And there we’ll be able to work on the archive’s replica in words of what it may be that we once saw in an image: a ship on whose deck soldiers sit and stand and vanish into blur. As the archive built its facsimile man by man, it became one more document in the archival literature whose one story always ends, “As if they were still alive.” There in the archive, a caption now carols that the replica ship is, and will be as long as the archive endures, that which history has lovingly named, forever! Empress of Japan. In token thereof, the archive has also bestowed on the ship a choice of instants of namable, rememberable being: either October 11, 1918, or February 12, 1919, the only two times in history when the pre-facsimile Empress of Japan, carrying soldiers, weighed anchor in Victoria and set out for Vladivostok.
Heartened by feeling ourselves closer to something that existed before it could be archived, we may now try to see one of those two instants in detail. We might begin wondering, for instance, what the people in this image said when circumstances brought them together for a shared last moment under the rainy sky of Victoria, British Columbia. Did they talk about, for instance, the weather? As soon as we think that particular trivial thought, we’ll notice that nobody in this picture is bundled up against the cold, and then we’ll be all primed to join the men on the ship in some ice-breaking gossip. From the archive at
we’ll learn that there was no weather station in Victoria in 1918-19, but just across the strait in Vancouver the high temperatures for the two possible sailing dates of the Empress of Japan were 13.9 C (57 F) on October 11, 1918, and 5 C (41 F) on February 12, 1919. Welcomed into the archive and accessioned into the stacks surrounding the replica ship, this sociable little pair of new readings on the thermometer could fill out a whole archival newspaper. The paper’s fashion writer, for instance, could point out that the models shipping out on the replica are dressed for a cool fall day, not a cold winter day. Fine distinctions of couture will have acquired a significance, and that acquisition will reduce the degrees of historical freedom within the image’s range of datability to near-zero. Because the men’s hands are ungloved, their picture was almost certainly taken not in February but in October.
The paper’s feature writer could then check with other dates in the archive and report back that the photograph’s October reality grants it special historiographic status: the unique depiction of the very first departure into history of the Canadian expedition. If that still seems trivial, a future book reviewer suffering from Titanic in the head could hit the keystroke combination for Sentimental and alert us by bulletin to what would happen one month to the day after October 11, 1918: the end of the Great War. Sooner or later, right? we’ll be able to stop talking about the weather and move on to important things.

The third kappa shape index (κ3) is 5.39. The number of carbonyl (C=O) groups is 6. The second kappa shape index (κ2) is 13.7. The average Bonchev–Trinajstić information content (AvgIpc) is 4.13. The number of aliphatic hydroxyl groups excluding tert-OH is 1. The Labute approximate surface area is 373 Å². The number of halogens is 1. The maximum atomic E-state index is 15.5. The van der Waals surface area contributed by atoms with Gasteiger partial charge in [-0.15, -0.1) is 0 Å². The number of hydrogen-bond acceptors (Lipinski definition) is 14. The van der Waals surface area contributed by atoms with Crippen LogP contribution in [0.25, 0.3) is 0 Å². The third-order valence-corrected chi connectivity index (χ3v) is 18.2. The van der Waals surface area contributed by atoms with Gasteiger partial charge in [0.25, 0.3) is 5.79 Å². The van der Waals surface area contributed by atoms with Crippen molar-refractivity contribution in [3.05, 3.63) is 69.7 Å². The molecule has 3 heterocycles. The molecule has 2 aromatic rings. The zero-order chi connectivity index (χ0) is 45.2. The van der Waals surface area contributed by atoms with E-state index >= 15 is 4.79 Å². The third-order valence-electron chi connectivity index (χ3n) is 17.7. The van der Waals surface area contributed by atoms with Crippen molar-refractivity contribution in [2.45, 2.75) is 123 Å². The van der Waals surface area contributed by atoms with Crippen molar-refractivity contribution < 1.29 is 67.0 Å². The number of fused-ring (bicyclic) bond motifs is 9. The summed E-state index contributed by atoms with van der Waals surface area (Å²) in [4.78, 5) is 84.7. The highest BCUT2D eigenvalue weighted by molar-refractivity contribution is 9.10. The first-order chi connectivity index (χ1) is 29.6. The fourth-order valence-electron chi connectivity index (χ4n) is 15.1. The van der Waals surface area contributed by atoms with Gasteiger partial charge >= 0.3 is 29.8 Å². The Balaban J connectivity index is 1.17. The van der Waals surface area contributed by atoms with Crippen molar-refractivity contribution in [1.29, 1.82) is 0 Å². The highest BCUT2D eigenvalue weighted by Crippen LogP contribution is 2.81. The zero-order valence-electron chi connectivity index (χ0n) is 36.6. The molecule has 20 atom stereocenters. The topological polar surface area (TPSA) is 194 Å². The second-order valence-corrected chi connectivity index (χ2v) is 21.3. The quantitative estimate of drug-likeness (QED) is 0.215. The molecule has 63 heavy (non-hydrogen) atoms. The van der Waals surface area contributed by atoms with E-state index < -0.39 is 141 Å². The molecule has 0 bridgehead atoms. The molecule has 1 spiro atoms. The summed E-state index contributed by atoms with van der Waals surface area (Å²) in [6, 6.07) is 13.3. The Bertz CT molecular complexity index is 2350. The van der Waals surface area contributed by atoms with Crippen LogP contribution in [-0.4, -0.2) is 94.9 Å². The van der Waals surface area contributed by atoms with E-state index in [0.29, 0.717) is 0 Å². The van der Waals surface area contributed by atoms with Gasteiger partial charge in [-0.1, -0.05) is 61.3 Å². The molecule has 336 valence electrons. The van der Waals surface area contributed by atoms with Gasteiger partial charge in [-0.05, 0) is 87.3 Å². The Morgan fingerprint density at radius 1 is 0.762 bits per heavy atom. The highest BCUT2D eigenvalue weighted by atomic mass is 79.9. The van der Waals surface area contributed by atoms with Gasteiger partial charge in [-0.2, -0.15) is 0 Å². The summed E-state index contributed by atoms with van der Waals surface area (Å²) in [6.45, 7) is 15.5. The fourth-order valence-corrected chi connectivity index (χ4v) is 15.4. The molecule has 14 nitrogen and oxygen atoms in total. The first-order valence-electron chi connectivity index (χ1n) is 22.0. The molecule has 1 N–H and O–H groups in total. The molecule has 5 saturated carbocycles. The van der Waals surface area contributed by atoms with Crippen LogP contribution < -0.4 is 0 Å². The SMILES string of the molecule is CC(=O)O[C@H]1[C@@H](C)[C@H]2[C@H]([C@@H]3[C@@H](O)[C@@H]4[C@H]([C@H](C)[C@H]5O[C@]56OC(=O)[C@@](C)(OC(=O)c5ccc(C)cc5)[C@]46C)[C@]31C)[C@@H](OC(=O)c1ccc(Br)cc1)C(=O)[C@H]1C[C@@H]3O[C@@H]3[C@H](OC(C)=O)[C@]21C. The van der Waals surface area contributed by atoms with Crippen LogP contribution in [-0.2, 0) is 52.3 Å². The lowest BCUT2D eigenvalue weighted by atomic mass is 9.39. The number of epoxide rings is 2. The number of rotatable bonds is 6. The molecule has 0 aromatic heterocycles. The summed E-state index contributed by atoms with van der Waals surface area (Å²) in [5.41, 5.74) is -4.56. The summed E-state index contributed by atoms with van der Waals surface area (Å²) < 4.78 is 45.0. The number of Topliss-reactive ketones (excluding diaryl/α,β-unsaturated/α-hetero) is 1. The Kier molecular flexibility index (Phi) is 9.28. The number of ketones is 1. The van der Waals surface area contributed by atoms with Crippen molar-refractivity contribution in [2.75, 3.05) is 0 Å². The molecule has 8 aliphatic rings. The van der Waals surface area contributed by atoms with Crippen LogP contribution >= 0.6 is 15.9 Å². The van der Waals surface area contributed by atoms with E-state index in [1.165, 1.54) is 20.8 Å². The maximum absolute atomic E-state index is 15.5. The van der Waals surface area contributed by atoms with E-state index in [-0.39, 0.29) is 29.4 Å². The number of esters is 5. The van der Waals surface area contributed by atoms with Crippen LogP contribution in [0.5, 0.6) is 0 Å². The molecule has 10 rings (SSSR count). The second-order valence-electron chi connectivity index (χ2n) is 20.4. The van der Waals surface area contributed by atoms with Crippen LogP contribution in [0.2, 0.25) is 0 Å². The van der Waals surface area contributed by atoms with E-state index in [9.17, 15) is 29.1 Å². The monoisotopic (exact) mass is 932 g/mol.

But somehow I can’t think of any important things. Stuck in the archive, I’m still just killing time by talking about the weather before the ship leaves and we can start getting lurid about the Bolsheviks.
After all, my insensitivity is not unreasonable. While the replica is still pierside in the archive, the archive will cautiously remind us that Canada’s part in the Siberian Intervention of 1918-1922 was only a token contribution which ended after six months without a single Canadian death in combat. On the other hand and not a part of the reminder, Rasputin . . .
Now that was an interesting story. And the smudge of the barely worth remembering that’s now stuck to the top of my blogpost is also tiny.
In the course of time its history has suffered entropic loss, too. With Photoshop I’ve been able to reverse some of the chemical damage. But because the image and its story were never anything but small, I can’t restore them to a life-size that they never possessed. Try to enlarge your understanding of the little you can see and it will immediately vanish beneath pixelation and blur. Out of sight under the blur, the image’s many men and one woman must remain beyond the reach of archive’s power to grant eternal life in replica. The real collective image of their fraction of a second in history will continue being unseen in the dark. It will remain the archive’s secret.
And locked within its tiny casing will remain one more secret, image’s own: a knowable visible enlargeable generalizable meaning permanently sealed against being understood as what it once, for a fraction of a second on October 11, 1918, was.
Steve Helmling notices that the title of my May 9 post about the comment spammers of India, “Scribes: the idea of an infinite number of monkeys,” can be mathematically transformed from a mental abstraction to a living, breathing troop of shit-throwers with one simple strikethrough, this way:
the idea ofan infinite number of monkeys
Blessings on thee, Steve.